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, Mo. On motion, John Bird was called  to the chair, and John F. Doherty appointed Secretary. The  object of the meeting was by request of the chair, explained  in a few appropriate remarks, by Col [William] Wood

25 Mar. 1809–11 May 1902. Lawyer. Born in Gordon Station (likely near present-day Harrodsburg), Mercer Co., Kentucky. Son of William Wood and Sallie Thomas. Mason. Moved to Columbia, Boone Co., Missouri, 1829. Moved to Clay Co., Missouri, by 1830. Appointed...

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; when, on  <Committee,  appointed.> motion of Col Wm. T. Wood

25 Mar. 1809–11 May 1902. Lawyer. Born in Gordon Station (likely near present-day Harrodsburg), Mercer Co., Kentucky. Son of William Wood and Sallie Thomas. Mason. Moved to Columbia, Boone Co., Missouri, 1829. Moved to Clay Co., Missouri, by 1830. Appointed...

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. a committee of nine was app ointed to draft resolutions expressive of the sense of this  meeting: whereupon the following gentlemen were chosen,  namely; John Thornton, Esq; Peter Rogers. Esqr, Andrew Robert son, Esq. James T. V. Thompson, Esq. Col. William T. Wood

25 Mar. 1809–11 May 1902. Lawyer. Born in Gordon Station (likely near present-day Harrodsburg), Mercer Co., Kentucky. Son of William Wood and Sallie Thomas. Mason. Moved to Columbia, Boone Co., Missouri, 1829. Moved to Clay Co., Missouri, by 1830. Appointed...

View Full Bio
, Doct Wood son J Moss, James M. Hughes, Esq, David R. Atchison

11 Aug. 1807–26 Jan. 1886. Lawyer, judge, agriculturist, politician, farmer. Born at Frogtown, near Lexington, Fayette Co., Kentucky. Son of William Atchison and Catherine Allen. About 1830, moved to Liberty, Clay Co., Missouri, where he became a prominent...

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, Esq, and  A[lexander] W. Doniphan

9 July 1808–8 Aug. 1887. Lawyer, military general, insurance/bank executive. Born near Maysville, Mason Co., Kentucky. Son of Joseph Doniphan and Ann Smith. Father died, 1813; sent to live with older brother George, 1815, in Augusta, Bracken Co., Kentucky...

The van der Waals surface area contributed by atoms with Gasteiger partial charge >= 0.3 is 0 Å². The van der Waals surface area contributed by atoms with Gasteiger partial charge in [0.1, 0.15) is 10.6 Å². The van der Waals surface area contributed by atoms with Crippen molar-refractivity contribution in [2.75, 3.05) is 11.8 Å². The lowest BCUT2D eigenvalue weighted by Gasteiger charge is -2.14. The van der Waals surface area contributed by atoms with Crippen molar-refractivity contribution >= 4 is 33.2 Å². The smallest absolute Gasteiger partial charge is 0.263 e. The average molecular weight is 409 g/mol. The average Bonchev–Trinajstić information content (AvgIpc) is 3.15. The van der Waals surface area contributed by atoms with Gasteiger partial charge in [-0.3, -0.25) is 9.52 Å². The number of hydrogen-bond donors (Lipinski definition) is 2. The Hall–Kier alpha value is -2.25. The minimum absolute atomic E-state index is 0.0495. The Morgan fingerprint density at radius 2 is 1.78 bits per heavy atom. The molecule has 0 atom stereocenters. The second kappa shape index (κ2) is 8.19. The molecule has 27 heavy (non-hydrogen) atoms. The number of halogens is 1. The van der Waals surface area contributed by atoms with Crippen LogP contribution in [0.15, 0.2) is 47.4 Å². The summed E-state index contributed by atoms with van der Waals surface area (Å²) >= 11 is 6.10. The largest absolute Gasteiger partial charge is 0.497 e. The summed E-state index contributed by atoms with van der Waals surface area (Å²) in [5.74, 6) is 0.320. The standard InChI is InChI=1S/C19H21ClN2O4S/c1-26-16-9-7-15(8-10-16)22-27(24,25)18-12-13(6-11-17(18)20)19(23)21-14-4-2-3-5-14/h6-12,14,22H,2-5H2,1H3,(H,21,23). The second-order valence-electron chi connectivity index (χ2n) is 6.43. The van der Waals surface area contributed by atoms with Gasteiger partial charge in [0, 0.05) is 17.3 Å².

View Full Bio
, Esq; Who retired, and in a short time returned  and made through their Chairman, (Col John Thornton,)  the following unanimous report which was read.
<x  Report of Committee> It is apparent, to every reflecting mind, that a crisis has  arrived in this county

Settled ca. 1800. Organized from Ray Co., 1822. Original size diminished when land was taken to create several surrounding counties. Liberty designated county seat, 1822. Population in 1830 about 5,000; in 1836 about 8,500; and in 1840 about 8,300. Refuge...

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, that requires the deep, cool, dispas sionate consideration, and immediate action of every lover  of peace, harmony and good order. We cannot conceal  from ourselves, the fact that, at this moment, the clouds of  civil war are roling up their fearful masses, and hanging [p. 735]
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This document, volume B-1, is the second of the six volumes of the “Manuscript History of the Church.” The collection was compiled over the span of seventeen years, 1838 to 1856. The narrative in volume B-1 begins with the entry for 1 September 1834, just after the conclusion of the Camp of Israel (later called Zion’s Camp), and continues to 2 November 1838, when JS was interned as a prisoner of war at Far West

Originally called Shoal Creek. Located fifty-five miles northeast of Independence. Surveyed 1823; first settled by whites, 1831. Site purchased, 8 Aug. 1836, before Caldwell Co. was organized for Latter-day Saints in Missouri. William W. Phelps and John Whitmer...

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, Missouri. For a fuller discussion of the entire six-volume work, see the general introduction to the history.
Willard Richards

24 June 1804–11 Mar. 1854. Teacher, lecturer, doctor, clerk, printer, editor, postmaster. Born at Hopkinton, Middlesex Co., Massachusetts. Son of Joseph Richards and Rhoda Howe. Moved to Richmond, Berkshire Co., Massachusetts, 1813. Moved to Chatham, Columbia...

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, serving as JS’s “private secretary and historian,” completed the account of JS’s history contained in volume A-1 in August 1843. It covered the period from JS’s birth in 1805 through the aftermath of the Camp of Israel in August 1834. When work resumed on the history on 1 October 1843, Richards started a new volume, eventually designated B-1.
At the time of JS’s death in June 1844, the account had been advanced to 5 August 1838, on page 812 of volume B-1. Richards

24 June 1804–11 Mar. 1854. Teacher, lecturer, doctor, clerk, printer, editor, postmaster. Born at Hopkinton, Middlesex Co., Massachusetts. Son of Joseph Richards and Rhoda Howe. Moved to Richmond, Berkshire Co., Massachusetts, 1813. Moved to Chatham, Columbia...